The elf with sea-foam tresses shifted to gaze directly up into Corundar's averted gaze. "Come now. The flow of energy is my domain. Did you really think I wouldn't see that it had somewhere else it could go besides a living host?"
Now he looked worried. "Damn it, Az; I was afraid the power would disappear if I sent it into Athas itself. That much energy with that planet so ruined and wasted... It could have been disastrous! It could have been the end of that world! I couldn't let that happen, not when there was someone else to contain it, someone who could keep my homeworld safe!"
Azure raised an eyebrow even as Corundar's louder voice made the others stir once more. They waited, eyes locked and breath held, as sleep reclaimed their friends. Then, when it was safe to converse again, the Lord of Water spoke softly, "Your world? So we are out with it at last."
Corundar grumbled. Damn the sea flit and his word games. "Fine. Yeah, I admit it. I didn't want the planet I came from destroyed. We all gave up a lot for what's happened to us. Why couldn't Vertrius do the same?" Then, one fist clenching tightly, "He's been nothing but undead weight since we met him."
The elf sighed and reached up to lay one hand on the big man's much larger one, closed in silent violence as it was. "You do not really mean that."
Corundar's shoulders slumped in defeat. "What does it matter? I screwed up good this time, Az. They aren't going to trust me any more. Not after this."
Blue face expressionless as he spoke, Azure answered in a quiet whisper. "Should they?"
There was no immediate answer. Before Azure could prompt him again, the heavy silence was broken by Corundar's voice, sounding far more subdued than he'd ever heard it before. "Do you?"
Azure thought a long time before replying. "I trust your heart, Corundar. I trust your bravery and I trust your willingness to give all you have to the task before us. I trust that you would fight and die before seeing any one of us hurt."
After a few moments, the same voice said wearily, "But?"
"But I cannot say honestly that I trust your judgment. You did not lie to us but you withheld information for your own ends. If we had all known the full truth, it is doubtful Vertrius would be our enemy now and we could have worked together to prevent Athas from collapsing under the weight of all that divine energy."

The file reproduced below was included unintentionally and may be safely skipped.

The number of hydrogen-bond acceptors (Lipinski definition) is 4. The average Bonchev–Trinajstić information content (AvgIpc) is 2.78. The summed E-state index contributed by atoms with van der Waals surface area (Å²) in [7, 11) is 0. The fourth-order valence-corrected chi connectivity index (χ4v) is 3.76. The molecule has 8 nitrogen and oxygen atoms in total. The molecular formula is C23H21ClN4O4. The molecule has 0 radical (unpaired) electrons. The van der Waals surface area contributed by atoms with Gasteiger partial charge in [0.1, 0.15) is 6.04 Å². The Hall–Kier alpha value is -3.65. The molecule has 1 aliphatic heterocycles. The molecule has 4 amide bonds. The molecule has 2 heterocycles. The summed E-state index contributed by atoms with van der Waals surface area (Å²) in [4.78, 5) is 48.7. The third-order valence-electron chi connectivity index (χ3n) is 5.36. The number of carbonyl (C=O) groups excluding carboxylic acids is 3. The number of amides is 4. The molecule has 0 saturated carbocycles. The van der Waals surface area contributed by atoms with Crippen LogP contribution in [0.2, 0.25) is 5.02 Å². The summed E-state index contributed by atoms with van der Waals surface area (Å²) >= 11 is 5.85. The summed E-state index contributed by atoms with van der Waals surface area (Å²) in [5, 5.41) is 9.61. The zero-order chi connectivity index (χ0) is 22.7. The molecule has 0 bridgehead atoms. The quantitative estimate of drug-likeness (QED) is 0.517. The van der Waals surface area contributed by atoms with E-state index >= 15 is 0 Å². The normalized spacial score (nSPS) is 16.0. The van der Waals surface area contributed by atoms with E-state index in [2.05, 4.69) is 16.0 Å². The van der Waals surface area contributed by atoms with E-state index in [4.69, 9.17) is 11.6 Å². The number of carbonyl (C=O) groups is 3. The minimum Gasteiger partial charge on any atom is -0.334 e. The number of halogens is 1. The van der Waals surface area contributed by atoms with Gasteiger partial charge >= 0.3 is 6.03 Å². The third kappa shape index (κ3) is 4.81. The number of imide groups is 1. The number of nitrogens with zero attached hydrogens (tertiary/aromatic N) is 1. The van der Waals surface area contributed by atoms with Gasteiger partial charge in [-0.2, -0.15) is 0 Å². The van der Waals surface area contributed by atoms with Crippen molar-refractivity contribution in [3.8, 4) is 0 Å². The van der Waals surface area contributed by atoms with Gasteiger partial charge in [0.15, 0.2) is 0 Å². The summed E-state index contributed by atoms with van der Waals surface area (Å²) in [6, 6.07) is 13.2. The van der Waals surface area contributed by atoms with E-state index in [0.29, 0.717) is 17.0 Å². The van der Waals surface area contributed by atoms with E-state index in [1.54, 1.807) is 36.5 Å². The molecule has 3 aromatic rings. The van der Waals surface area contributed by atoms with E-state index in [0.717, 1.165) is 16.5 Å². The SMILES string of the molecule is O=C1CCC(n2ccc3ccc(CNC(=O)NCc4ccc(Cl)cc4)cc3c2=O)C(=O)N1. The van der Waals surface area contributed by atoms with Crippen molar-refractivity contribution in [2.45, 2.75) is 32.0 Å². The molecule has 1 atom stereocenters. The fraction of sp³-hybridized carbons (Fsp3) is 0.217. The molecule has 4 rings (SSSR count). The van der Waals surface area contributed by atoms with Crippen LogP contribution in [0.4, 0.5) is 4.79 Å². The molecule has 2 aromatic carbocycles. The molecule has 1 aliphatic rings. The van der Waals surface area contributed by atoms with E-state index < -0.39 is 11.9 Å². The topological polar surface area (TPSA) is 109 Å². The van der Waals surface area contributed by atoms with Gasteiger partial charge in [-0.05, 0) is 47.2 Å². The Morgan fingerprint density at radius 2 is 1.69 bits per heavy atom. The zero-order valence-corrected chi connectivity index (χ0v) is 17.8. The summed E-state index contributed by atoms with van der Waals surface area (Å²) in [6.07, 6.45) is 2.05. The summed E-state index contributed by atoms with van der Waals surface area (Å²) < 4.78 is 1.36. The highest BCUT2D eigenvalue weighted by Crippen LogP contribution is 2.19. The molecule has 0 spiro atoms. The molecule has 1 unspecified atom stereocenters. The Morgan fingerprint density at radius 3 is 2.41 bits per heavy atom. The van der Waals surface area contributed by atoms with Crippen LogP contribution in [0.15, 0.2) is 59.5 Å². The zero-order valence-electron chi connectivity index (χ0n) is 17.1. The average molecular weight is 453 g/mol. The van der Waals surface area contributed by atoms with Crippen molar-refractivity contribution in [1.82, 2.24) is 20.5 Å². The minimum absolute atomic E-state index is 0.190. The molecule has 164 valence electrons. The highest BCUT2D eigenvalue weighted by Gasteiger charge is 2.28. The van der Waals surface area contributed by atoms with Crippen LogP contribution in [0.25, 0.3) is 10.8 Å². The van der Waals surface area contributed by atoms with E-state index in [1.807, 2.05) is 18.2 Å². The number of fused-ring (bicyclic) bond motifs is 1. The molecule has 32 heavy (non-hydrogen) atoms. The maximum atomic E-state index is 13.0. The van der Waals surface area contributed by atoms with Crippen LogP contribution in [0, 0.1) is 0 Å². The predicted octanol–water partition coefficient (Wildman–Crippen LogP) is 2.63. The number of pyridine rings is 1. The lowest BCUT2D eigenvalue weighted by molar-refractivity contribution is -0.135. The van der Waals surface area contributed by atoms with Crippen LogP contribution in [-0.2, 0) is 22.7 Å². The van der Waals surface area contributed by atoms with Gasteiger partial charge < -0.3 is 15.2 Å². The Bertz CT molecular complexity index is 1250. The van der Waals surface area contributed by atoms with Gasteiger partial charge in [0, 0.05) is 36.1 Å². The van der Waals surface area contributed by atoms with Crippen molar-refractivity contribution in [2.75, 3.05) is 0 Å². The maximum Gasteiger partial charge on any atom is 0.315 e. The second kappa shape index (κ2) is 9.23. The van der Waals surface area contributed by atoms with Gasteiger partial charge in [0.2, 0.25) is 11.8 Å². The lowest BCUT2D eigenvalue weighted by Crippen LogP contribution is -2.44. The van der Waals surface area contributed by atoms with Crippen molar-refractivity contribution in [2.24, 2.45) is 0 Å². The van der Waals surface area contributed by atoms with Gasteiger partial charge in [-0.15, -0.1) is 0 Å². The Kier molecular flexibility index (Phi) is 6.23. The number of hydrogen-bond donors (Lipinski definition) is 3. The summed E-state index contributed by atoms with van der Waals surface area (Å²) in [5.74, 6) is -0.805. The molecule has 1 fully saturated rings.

Corundar started to protest and found himself utterly without something to say. He'd simply not thought of that possibility; he had never considered using their combined powers to keep his home stable while it absorbed the godly essence he'd forced into Vertrius. It... it was such a simple idea. Elegant. Effective. Why hadn't he thought of it?
As if he was reading Corundar's mind, Azure continued. "You have always guarded us, Corundar, but you do not see us as equals. We are your little siblings, to be protected and guided through the travails of your dangerous life." The hand on his never wavered; Azure's tone was neither condemning nor harsh - just ruthlessly candid. "You still think like the warlord you used to be."
The Lord of Earth sat down heavily, his massive frame all but giving out. There was only one thing left to say. "You're... right."
No, there was something else. "And I'm sorry."
Azure shook his head and returned to his own sleeping mat. "I do not need your apology, though I appreciate the effort you have gone through to reach the point where you could offer it."
Corundar looked up at him. "But..."
His aqueous friend favored him with a rare half-smile. "I do not require it, but the others most certainly do. I suggest you use the rest of your guard shift to practice. I doubt the words will come easily."
He nodded, breathing deeply. "Az? Do you think they'll listen? Do you really think it'll matter what I say?"
Just before slipping into a deep trance, Azure replied with his last words of the night. "Honestly, Corundar. Does that make a difference?"
And for the first time in his short life, Corundar found himself fearing the coming dawn more than he did the possibility of attack by Vecna's forces. A rampaging army of bloodthirsty, unstoppable creatures could be just past the edge of their campfire and he wouldn't have been concerned.
Hells, compared to facing his friends int he morning? They'd have been welcome.